Dear Chez Beeper Bebe Readers:
My heart is weighted today with sadness. You see, yesterday we had to put our dear little Phoebe the cat to sleep. After more than a year of declining health due to kidney failure, she had finally reached a point last weekend where we felt the kindest thing to do for her was to help her to die so she would no longer have to suffer. But still, even with the peace I feel on an intellectual level--knowing resolutely that we did the right thing--my heart still hurts because I loved her and she was such an important member of our little family.
The painting above is testament to this. Mr Beeper commissioned this painting of Phoebe from the ever-so-talented Amy Lynn many years ago as a surprise for my birthday (perhaps the best gift he has ever given me, I might add). And to me that painting so right-on captures Phoebe's soft and kind spirit. Yes, kind. She was one of the most tolerant animals I have ever known--in fact, I only know of one time that she ever intentionally scratched or bit anyone. She had that zen-like peace down, I tell you.
Part of the reason Phoebe was so special to me is that she came to me through some unusual and tragic circumstances. You see, I used to be a director of a non-profit that supported people with mental illnesses and disabilities. T. was one of my clients--he was schizophrenic, anxiety-ridden and depressed. I worked with T. for many years and had the pleasure of getting to know him quite well. He had 5 cats--all of which really formed the center of his life and I think kept him alive for many years as he felt a duty to them. Phoebe was the cat he had the shortest period--he found her as a kitten, in the rain, by a dumpster, meowing and lost somehow. So, of course, he took her in and added her to the pride. Well, of all his cats, Phoebe was always my favorite--just because she was sort of anti-social with the other cats and she liked to hang out inside his cupboards, but when I came over she always came out to greet me--which T. let me know was very unusual. One Christmas, T., wanted to give Phoebe to me as a gift because he knew how much I liked her--I, of course, was immensely touched by his gesture, but I did turn him down because these were T.'s cats and should be his cats.
Ultimately, overcome with depression at the limitations of his life, T. committed suicide. It was awful. Almost right away I thought of his 5 cats and set about ensuring they were placed in a shelter so they could be adopted--as I knew T. would have wanted. Well, a couple of weeks passed and I could not stop thinking about dear little Phoebe and wondering how she was. So I rang the shelter and they told me all of T.'s cats had been adopted EXCEPT for her. How could I take that but as a sign that she was meant to be with me? So I went down to the shelter right away.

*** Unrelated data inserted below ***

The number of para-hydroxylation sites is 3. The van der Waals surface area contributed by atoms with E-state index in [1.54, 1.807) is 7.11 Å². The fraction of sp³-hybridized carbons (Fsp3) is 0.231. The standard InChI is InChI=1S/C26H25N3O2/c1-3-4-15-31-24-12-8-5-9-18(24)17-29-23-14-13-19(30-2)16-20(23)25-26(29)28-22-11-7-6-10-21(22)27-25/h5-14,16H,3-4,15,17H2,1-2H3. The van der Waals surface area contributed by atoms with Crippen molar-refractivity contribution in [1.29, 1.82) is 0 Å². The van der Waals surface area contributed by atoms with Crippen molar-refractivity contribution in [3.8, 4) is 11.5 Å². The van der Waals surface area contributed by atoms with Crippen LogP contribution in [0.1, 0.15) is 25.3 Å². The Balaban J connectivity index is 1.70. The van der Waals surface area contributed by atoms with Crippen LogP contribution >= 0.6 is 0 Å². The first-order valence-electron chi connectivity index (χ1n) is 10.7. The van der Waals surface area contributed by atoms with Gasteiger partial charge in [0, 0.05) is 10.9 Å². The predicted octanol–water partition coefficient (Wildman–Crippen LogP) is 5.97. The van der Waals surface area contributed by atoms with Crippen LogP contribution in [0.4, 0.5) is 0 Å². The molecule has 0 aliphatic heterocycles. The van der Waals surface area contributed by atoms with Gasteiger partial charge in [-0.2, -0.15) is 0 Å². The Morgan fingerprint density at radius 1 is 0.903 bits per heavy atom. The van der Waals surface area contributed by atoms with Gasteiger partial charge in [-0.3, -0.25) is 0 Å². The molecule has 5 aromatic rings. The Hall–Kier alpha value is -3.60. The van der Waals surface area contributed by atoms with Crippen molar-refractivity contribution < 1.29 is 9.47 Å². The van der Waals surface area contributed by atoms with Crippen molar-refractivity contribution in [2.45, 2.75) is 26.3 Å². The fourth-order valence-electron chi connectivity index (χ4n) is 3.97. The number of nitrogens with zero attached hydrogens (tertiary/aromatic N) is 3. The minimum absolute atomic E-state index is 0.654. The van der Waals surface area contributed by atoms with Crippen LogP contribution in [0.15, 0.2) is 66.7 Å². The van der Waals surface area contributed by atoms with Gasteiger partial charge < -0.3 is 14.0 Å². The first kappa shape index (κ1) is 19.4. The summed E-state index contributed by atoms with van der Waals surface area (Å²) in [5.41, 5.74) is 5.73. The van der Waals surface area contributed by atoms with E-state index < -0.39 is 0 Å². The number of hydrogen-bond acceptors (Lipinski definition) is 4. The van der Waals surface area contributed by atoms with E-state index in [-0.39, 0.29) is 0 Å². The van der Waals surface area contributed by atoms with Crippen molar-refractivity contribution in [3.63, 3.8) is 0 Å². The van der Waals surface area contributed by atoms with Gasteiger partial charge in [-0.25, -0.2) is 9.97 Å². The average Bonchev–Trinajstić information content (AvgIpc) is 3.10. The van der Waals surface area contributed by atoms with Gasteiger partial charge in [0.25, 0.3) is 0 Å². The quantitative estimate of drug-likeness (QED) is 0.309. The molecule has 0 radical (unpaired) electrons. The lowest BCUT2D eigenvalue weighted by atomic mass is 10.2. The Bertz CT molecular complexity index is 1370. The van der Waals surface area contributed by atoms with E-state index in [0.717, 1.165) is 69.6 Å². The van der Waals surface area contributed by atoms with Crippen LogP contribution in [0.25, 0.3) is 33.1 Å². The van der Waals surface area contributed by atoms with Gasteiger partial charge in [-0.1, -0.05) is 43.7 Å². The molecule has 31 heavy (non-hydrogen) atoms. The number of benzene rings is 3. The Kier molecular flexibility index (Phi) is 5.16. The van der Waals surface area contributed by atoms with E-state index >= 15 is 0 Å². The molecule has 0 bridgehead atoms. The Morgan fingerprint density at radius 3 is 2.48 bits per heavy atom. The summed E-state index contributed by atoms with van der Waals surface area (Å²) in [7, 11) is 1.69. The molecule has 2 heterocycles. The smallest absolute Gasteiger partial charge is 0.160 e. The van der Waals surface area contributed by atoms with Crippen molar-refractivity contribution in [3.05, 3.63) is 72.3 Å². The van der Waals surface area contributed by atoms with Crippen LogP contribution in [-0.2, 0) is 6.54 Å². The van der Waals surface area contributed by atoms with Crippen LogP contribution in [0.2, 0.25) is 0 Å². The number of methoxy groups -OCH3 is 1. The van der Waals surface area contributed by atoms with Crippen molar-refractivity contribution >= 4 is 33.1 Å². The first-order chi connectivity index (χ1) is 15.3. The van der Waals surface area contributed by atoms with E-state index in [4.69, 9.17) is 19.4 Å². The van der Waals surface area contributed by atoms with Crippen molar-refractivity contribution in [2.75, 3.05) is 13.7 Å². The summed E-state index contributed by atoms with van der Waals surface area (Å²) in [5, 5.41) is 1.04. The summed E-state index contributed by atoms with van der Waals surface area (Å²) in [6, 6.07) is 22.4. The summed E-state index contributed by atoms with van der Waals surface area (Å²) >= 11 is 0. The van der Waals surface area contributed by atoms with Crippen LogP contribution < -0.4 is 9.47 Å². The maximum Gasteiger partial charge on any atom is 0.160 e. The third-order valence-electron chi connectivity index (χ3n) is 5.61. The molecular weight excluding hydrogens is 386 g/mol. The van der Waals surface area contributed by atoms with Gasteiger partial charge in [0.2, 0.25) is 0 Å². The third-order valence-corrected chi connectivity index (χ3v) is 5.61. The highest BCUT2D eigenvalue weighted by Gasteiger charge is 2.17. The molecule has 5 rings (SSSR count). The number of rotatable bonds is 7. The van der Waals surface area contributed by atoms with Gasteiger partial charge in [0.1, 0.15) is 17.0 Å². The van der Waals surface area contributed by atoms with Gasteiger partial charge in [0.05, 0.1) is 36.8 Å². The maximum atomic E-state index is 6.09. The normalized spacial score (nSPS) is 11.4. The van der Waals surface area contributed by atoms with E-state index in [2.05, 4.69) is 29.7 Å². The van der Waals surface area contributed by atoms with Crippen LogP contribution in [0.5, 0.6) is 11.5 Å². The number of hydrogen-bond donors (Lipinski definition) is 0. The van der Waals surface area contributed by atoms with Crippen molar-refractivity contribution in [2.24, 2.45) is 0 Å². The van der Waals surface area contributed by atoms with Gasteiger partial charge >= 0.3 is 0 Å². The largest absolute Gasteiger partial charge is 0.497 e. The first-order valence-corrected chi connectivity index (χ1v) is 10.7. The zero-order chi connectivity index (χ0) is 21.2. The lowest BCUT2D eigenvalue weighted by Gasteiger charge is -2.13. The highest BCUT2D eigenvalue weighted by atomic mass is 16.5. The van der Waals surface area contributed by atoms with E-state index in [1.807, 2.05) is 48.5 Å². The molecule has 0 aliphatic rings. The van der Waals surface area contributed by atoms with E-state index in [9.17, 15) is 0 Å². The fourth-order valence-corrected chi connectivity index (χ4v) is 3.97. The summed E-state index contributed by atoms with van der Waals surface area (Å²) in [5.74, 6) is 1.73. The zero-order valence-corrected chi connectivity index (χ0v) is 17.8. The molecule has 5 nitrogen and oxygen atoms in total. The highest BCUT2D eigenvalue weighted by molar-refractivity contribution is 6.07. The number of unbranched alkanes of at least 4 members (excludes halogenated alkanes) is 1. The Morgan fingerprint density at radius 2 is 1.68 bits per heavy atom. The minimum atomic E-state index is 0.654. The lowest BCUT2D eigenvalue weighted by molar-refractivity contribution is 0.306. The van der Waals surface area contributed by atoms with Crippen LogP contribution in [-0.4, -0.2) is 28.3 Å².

When I arrived, they asked me if I was sure I really wanted Phoebe because she was a very aggressive animal, had bitten several people, and they had been planning to put her down as they did not think they could adopt her out. I was shocked to hear this because the cat I knew was nothing like this. When they took me back to see her, her fur was all riled up, her eyes gleamed wildly, she growled at the attendant and I could hardly recognize her as being Phoebe. I asked them to take her out so I could see her--and I will never the forget how the attendant looked at me--like, Whatever, crazy lady, handle her at your own risk.
So they put on enormous gloves that look like something you would use to handle burning objects, and brought her to an enclosed room. This I remember so clearly--as soon as they shut the door--I looked at Phoebe, and said, "Phoebe, what's going on, honey?" And all her fur smoothed down and her eyes became gentle again and she meowed and came right over to me and rubbed her head against my arm. And then I knew without a doubt that Phoebe was meant to come home with me.
And so we have been together for many years--like 13 years. I know she was at least 16 when she died--and may have been older since I do not know exactly how long T. had her before I knew him. She was a fantastic pet and we are all missing her terribly right now in the house. Beeper and I printed out a bunch of photos of her early this morning and he put them in a new photo album that he has been carrying around all day. I keep seeing her pass into the room out of the corner of my eye--tricks of the light or my heart or something. And Mr Beeper had already declared that he misses the thump-de-thump of her coming down our wooden staircase to greet him whenever he came home.
Dear little Phoebe, you will always be in our hearts and part of us. Just as I told Beeper last night. Cliche perhaps, but you do live on inside of us and we carry you with us. Forever, dear little Phoebe.
Thanks to all of you for reading this and for listening. It is good to know someone besides us knows about Phoebe and her story. We all have dear pet stories like this, I know, but it is still so good to be able to share.